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Growing and Sharing Your Family Tree shows how rewarding and informative building a family history can be. Genealogy instructor Jeff Sengstack teaches how to find lost ancestors, connect with living relatives, and collaborate with others to grow a family tree. He explains how to use the Family Tree Maker application along with Ancestry.com and other internet sites to track down census data, immigration records, and other important documents, and then organize family tree data. Jeff also presents tips on how to scan old photos, create video slideshows, and build family web sites. Exercise files accompany this course.
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Connecting sources to individuals and facts inside your family tree is very important. Why? Well, years from now, someone may say, well, how do you know that so and so and such and so got married and that they were cousins? Well, you can say, I can check my source. So you go to that marriage and you see that it has sources attached to it, like maybe a marriage certificate, and a couple of birth certificates. That's clear that you're right. They were, in fact, cousins. Well, to what level do you take care of your sources? To how specific are your sources going to be? Well, if you're a professional genealogist, very specific, and it could be very time-consuming to do sourcing.
What I suggest that for the hobbyist level or when you're working on the family tree for your family, you keep it kind of generic and make it little bit simpler for you. In Family Tree Maker, sources work in sort of three ways. There are three levels to it. First of all, there is a repository. The repository can be something as simple as your records. Jeff's records, Jeff's files. Below that are sources and typically the sources would be, let's say, books, or a particular census like the 1920 New Jersey Census in Essex County. Well, I suggest you don't get quite that detailed. I think you should have, let's say, just generic sources, like books, photos, census records, birth records, death records, letters, and things like that.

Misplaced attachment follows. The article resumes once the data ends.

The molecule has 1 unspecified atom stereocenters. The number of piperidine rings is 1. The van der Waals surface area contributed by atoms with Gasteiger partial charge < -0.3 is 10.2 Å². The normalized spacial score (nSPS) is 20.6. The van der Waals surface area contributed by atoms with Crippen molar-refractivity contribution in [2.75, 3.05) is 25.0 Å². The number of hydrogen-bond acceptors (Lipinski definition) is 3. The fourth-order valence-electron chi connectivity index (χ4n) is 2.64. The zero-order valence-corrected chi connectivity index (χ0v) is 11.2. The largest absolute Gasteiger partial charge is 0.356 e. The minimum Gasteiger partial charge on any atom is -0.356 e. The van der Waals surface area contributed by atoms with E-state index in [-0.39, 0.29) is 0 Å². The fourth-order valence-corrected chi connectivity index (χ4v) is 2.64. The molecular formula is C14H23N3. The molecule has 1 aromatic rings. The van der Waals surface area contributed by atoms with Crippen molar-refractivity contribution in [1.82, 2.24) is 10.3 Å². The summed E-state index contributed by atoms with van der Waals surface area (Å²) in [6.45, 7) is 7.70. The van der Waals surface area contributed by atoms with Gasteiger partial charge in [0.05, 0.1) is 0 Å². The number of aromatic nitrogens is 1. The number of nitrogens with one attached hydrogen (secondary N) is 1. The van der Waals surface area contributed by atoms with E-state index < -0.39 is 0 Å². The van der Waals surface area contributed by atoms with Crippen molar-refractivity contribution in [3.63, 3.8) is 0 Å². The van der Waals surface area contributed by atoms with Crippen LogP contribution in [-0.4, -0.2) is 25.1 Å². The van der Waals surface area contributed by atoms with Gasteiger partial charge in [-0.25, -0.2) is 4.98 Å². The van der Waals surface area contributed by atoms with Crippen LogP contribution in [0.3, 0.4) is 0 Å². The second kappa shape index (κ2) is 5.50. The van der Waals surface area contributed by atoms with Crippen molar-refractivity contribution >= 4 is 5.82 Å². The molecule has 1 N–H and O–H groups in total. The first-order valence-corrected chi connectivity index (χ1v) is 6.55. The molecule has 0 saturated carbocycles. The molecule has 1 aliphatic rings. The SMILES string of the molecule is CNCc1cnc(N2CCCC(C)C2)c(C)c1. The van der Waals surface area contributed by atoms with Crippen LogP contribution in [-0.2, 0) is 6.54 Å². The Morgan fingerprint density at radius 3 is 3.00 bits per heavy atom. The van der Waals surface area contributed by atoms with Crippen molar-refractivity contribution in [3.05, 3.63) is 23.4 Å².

Then finally, there is something called the source citation. So every time you connect somebody to one of those generic sources, you put it in a citation, saying something specific. So if you say you're going to connect somebody to your census records, you say that is the 1920 New Jersey Census. Then I think you've satisfied all you need to do in terms of how specific you need to be with sourcing. So let me show you how to do that inside Family Tree Maker. Here I have a source. You just go next to something inside Family Tree Maker that might call for a source, like a person's name, or a person's birthday. When you hover toward the end here, a little new source citation icon appears.
If you already have a source there, that icon would be there already. So let's just go down to John Sengstack's birthday. I'm going to click here to add a new source citation. Remember, the source citation is the find level. That's the bottom of that three-part chain, where you're getting kind of specific. But when I click on here, you're going to need to create a new source and a new repository, because you're starting from scratch. So I'll click on this and it says, what's your source title? Well, I don't have a source yet. I will click this down arrow and I'd find a list of sources, but there aren't any yet. So in this case, I'm going to put down Birth Records. Now somebody might have something more specific than that, but I think you should stay generic. I'm going to say Birth Records.
When I click OK, it's going to say this is a new thing, so do you want to edit that thing? Well, sure, I want to edit it. When you edit it, it says okay, who's the author of this or publisher's name, things like that. Well, I'm not really that concerned about putting in all that kind of information, but I do want to say what the repository is. So right now, there is no repository, because I have no repositories yet. So, I'm going to click on New repository. I'm going to say Jeff's Records. That is a repository. I can put in my address, or just my town or something like that, or my email address. But for now I'll just say Jeff's repository. So, I've got the repository. I've got the thing called Birth Records.
That takes care of the source and the repository. Now we're back down to the citation. In the citation, I'll say something specific. I'll say John's birth certificate. That's sufficient for what I want to do in terms of how specific I want to be in terms of my sourcing. I click OK, and now that little Source icon appears there. Later on, I'll show you how you can connect sources to media. If you happen to have, let's say, a scan of that document and you've saved that on to your hard drive, you can connect the source to the media.
But for now, this is the basic way that you connect I think every fact, if you can, to some source, so later you can document how you figured this stuff out.
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